|Initial release||December 12, 2002 (as Froogle)|
|Operating system||Any (web-based application)|
Google Shopping, formerly Google Product Search, Google Products and Froogle, is a Google service invented by Craig Nevill-Manning which allows users to search for products on online shopping websites and compare prices between different vendors.
Originally, the service listed prices submitted by merchants, and was monetized through AdWords advertising like other Google services. However, in May 2012, Google announced that the service (which was also immediately renamed Google Shopping) would shift in late-2012 to a paid model where merchants would have to pay the company in order to list their products on the service.
Created by Craig Nevill-Manning and launched in December 2002, Froogle was different from most other price comparison services in that it used Google's web crawler to index product data from the websites of vendors instead of using paid submissions. As with Google Search, Froogle was instead monetized using Google's AdWords keyword advertising platform.
With its re-branding as Google Product Search, the service was modified to emphasize integration with Google Search; listings from the service could now appear alongside web search results.
Google prominently featured the service result in Google Search starting in January 2008 in Germany and the United Kingdom. It subsequently extended the practice to France in October 2010, Italy, the Netherlands, and Spain in May 2011, the Czech Republic in February 2013 and Austria, Belgium, Denmark, Norway, Poland and Sweden in November 2013.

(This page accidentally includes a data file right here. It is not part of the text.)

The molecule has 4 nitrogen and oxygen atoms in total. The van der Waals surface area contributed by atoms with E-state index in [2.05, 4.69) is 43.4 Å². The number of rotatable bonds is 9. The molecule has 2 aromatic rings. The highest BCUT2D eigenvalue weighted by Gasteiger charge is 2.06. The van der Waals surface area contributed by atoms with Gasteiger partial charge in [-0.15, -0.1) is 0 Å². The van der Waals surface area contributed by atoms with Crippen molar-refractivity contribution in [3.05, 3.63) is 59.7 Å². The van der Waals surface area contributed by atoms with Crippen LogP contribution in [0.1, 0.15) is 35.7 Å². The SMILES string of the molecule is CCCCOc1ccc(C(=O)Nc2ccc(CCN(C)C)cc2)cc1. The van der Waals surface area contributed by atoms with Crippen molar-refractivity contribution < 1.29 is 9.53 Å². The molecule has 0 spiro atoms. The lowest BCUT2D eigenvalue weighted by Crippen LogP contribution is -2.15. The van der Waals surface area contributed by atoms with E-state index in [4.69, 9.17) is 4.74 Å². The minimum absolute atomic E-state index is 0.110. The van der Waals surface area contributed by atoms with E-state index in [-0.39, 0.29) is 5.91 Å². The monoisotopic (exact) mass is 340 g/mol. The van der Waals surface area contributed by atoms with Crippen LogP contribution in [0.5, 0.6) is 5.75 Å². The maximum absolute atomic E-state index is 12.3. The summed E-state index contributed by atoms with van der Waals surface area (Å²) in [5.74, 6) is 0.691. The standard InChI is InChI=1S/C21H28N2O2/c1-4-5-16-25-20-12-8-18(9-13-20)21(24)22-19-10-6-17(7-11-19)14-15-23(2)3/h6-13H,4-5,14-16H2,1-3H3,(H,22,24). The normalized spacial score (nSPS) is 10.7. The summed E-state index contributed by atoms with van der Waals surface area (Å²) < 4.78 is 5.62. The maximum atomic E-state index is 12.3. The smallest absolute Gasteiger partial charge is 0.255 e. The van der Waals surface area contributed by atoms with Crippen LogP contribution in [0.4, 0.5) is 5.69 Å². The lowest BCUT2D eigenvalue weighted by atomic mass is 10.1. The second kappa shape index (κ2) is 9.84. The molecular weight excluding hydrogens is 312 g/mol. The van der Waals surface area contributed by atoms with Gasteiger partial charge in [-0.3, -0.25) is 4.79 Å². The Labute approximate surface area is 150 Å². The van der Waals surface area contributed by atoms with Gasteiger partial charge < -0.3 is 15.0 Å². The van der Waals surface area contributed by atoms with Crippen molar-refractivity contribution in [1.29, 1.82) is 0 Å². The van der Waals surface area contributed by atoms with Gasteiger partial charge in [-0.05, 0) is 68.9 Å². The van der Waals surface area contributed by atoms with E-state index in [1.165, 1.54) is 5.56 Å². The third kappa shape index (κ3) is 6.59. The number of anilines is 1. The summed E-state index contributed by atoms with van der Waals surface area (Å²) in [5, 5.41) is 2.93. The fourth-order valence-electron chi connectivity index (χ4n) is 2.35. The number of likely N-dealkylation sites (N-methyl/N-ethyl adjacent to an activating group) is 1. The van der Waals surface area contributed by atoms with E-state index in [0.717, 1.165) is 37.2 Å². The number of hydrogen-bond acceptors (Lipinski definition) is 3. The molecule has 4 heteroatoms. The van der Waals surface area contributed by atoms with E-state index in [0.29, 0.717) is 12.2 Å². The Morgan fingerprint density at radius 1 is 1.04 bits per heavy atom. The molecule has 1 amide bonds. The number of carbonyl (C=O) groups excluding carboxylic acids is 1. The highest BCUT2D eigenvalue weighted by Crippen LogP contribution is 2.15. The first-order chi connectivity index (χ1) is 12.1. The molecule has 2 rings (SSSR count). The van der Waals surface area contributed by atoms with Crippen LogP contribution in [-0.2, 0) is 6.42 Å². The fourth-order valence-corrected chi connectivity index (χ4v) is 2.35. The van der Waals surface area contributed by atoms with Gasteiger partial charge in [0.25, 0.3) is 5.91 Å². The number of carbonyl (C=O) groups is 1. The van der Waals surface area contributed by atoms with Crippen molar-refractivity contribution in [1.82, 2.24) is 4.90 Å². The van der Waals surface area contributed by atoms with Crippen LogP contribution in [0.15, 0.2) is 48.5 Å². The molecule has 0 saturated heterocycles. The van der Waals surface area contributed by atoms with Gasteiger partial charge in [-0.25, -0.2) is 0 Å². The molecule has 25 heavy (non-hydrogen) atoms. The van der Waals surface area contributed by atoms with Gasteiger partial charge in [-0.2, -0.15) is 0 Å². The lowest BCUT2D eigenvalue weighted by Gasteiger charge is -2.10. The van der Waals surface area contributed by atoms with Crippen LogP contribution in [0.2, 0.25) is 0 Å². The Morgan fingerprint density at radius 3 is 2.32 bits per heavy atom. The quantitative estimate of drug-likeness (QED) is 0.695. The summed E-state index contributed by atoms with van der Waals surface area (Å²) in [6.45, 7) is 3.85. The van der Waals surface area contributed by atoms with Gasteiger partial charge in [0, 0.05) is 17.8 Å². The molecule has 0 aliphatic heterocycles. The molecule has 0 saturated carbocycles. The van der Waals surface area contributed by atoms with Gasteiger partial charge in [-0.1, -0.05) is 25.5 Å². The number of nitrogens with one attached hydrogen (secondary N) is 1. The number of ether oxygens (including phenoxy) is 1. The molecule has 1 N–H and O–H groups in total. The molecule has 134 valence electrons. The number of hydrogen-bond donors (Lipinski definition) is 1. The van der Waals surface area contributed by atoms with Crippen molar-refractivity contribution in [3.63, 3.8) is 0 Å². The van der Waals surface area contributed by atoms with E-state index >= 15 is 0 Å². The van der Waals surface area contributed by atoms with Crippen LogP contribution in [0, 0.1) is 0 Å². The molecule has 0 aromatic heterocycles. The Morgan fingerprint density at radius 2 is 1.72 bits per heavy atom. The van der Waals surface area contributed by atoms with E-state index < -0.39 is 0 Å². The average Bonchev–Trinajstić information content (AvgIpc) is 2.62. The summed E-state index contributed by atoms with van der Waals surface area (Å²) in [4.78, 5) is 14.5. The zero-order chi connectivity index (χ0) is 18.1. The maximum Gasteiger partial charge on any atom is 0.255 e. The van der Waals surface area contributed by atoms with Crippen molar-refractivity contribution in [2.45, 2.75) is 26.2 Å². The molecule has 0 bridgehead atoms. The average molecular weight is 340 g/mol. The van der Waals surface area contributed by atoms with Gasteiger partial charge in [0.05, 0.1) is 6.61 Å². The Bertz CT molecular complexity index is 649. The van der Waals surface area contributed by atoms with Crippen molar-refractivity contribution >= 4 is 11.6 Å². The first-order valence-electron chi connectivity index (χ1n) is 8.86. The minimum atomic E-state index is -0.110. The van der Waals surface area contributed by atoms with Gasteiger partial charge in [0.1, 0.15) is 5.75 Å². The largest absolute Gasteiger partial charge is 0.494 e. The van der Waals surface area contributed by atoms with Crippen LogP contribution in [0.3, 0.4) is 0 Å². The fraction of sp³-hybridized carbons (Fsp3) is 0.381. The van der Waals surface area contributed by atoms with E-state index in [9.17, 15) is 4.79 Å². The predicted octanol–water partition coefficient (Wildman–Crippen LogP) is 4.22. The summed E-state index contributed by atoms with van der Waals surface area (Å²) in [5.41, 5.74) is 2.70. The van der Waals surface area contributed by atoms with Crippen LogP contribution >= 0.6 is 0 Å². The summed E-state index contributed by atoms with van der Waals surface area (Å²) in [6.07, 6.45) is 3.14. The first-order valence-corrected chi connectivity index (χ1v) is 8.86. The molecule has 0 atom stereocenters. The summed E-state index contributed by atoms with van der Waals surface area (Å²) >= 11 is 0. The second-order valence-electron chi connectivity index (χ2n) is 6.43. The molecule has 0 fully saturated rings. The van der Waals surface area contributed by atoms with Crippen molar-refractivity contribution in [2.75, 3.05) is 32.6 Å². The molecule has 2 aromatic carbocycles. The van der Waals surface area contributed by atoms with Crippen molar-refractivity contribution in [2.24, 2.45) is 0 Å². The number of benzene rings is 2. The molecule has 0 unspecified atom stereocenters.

Change to paid listings
Alongside the announcement of an immediate re-brand to Google Shopping on May 31, 2012, Google also announced that in late 2012, it would change the service to use a "pay-to-play" model, where merchants would have to pay Google to list their products on the service, with results influenced by both relevance and the bid amounts they pay. Google justified the move by stating that it would allow the service to "deliver the best answers for people searching for products and help connect merchants with the right customers."
The change proved controversial; some small businesses showed concern that they would not be able to compete with larger companies that can afford a larger advertising budget. Microsoft's Bing also attacked the move in an advertising campaign known as "Scroogled," which called Google out for using "deceptive advertising practices" and suggesting that users use its competing Bing Shopping service instead.
Google also revealed plans to integrate Google Catalogs with Google Shopping, to give users "more ways to find ideas and inspiration as you shop and engage with your favorite brand."
Google Shopping was originally known as Froogle, a pun on the term "frugal." On April 18, 2007, the product was renamed Google Product Search; the name was dropped due to concerns surrounding internationalization, people not understanding the pun or understanding what the service was actually about, and concerns related to the company's trademark infringement lawsuit against competing website Froogles. On May 31, 2012, the product was renamed to Google Shopping. The URL "froogle.com" remains as a redirect to Google Shopping's website.
On June 27, 2017, the European Commissioner for Competition, Margrethe Vestager, decided to fine Google €2.4 billion for breaching EU antitrust rules. Google was found to have abused its market dominance as a search engine by giving illegal advantages to another Google product, its own comparison shopping service.
According to the European Commission, Google started giving its own Froogle significantly better treatment than rivals as early as 2008. It first began in Germany and the United Kingdom, followed by France, Italy, the Netherlands, Spain, then the Czech Republic and finally Austria, Belgium, Denmark, Norway, Poland and Sweden. A total 418 million citizens of the European Economic Area are claimed to have been deprived of the full benefits of competition, genuine choice and innovation. Further damage payments may have to be required from Google should it not comply with European antitrust rules within 90 days.
- Czech Republic
- United Kingdom
- United States
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